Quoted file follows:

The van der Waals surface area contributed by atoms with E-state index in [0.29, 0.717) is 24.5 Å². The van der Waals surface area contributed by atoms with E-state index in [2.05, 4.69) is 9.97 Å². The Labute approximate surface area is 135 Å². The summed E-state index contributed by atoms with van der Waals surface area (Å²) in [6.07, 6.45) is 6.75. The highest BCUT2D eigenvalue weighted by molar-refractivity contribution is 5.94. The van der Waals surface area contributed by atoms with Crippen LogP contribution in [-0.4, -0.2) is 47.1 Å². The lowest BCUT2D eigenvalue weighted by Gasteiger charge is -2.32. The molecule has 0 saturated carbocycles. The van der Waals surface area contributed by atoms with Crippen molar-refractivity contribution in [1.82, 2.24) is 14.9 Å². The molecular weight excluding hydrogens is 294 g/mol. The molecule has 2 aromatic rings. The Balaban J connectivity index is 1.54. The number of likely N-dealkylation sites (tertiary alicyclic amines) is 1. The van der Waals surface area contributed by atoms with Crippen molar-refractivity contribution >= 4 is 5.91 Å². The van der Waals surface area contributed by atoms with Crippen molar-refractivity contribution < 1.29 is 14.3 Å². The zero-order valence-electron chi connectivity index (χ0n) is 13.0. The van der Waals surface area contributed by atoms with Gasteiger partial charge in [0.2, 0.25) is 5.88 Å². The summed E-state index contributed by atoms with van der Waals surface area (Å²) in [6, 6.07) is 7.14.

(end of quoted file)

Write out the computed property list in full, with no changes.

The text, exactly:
The van der Waals surface area contributed by atoms with E-state index in [0.29, 0.717) is 24.5 Å². The van der Waals surface area contributed by atoms with E-state index in [2.05, 4.69) is 9.97 Å². The Labute approximate surface area is 135 Å². The summed E-state index contributed by atoms with van der Waals surface area (Å²) in [6.07, 6.45) is 6.75. The highest BCUT2D eigenvalue weighted by molar-refractivity contribution is 5.94. The van der Waals surface area contributed by atoms with Crippen LogP contribution in [-0.4, -0.2) is 47.1 Å². The lowest BCUT2D eigenvalue weighted by Gasteiger charge is -2.32. The molecule has 0 saturated carbocycles. The van der Waals surface area contributed by atoms with Crippen molar-refractivity contribution in [1.82, 2.24) is 14.9 Å². The molecular weight excluding hydrogens is 294 g/mol. The molecule has 2 aromatic rings. The Balaban J connectivity index is 1.54. The number of likely N-dealkylation sites (tertiary alicyclic amines) is 1. The van der Waals surface area contributed by atoms with Crippen molar-refractivity contribution >= 4 is 5.91 Å². The van der Waals surface area contributed by atoms with Crippen molar-refractivity contribution < 1.29 is 14.3 Å². The zero-order valence-electron chi connectivity index (χ0n) is 13.0. The van der Waals surface area contributed by atoms with Gasteiger partial charge in [0.2, 0.25) is 5.88 Å². The summed E-state index contributed by atoms with van der Waals surface area (Å²) in [6, 6.07) is 7.14.